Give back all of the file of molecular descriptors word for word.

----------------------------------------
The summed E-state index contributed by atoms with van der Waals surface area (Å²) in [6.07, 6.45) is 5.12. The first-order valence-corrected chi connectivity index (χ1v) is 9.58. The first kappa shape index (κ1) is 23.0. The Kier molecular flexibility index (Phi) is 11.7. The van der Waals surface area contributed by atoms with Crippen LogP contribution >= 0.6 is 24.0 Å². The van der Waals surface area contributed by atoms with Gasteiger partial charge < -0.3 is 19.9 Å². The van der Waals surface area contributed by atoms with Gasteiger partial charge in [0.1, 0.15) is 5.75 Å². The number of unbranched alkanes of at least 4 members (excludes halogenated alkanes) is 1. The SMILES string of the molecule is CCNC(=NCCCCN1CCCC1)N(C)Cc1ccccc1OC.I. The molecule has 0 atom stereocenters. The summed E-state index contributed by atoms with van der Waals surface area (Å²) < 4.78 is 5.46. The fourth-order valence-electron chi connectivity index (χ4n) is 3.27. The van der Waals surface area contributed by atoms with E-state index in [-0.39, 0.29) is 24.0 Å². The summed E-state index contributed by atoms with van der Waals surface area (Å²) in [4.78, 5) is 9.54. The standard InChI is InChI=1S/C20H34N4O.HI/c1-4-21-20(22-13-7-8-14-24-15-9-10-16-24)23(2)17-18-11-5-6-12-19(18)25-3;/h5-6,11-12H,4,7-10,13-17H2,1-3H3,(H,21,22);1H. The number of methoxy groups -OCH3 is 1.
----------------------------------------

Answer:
The summed E-state index contributed by atoms with van der Waals surface area (Å²) in [6.07, 6.45) is 5.12. The first-order valence-corrected chi connectivity index (χ1v) is 9.58. The first kappa shape index (κ1) is 23.0. The Kier molecular flexibility index (Phi) is 11.7. The van der Waals surface area contributed by atoms with Crippen LogP contribution >= 0.6 is 24.0 Å². The van der Waals surface area contributed by atoms with Gasteiger partial charge < -0.3 is 19.9 Å². The van der Waals surface area contributed by atoms with Gasteiger partial charge in [0.1, 0.15) is 5.75 Å². The number of unbranched alkanes of at least 4 members (excludes halogenated alkanes) is 1. The SMILES string of the molecule is CCNC(=NCCCCN1CCCC1)N(C)Cc1ccccc1OC.I. The molecule has 0 atom stereocenters. The summed E-state index contributed by atoms with van der Waals surface area (Å²) < 4.78 is 5.46. The fourth-order valence-electron chi connectivity index (χ4n) is 3.27. The van der Waals surface area contributed by atoms with E-state index in [-0.39, 0.29) is 24.0 Å². The summed E-state index contributed by atoms with van der Waals surface area (Å²) in [4.78, 5) is 9.54. The standard InChI is InChI=1S/C20H34N4O.HI/c1-4-21-20(22-13-7-8-14-24-15-9-10-16-24)23(2)17-18-11-5-6-12-19(18)25-3;/h5-6,11-12H,4,7-10,13-17H2,1-3H3,(H,21,22);1H. The number of methoxy groups -OCH3 is 1.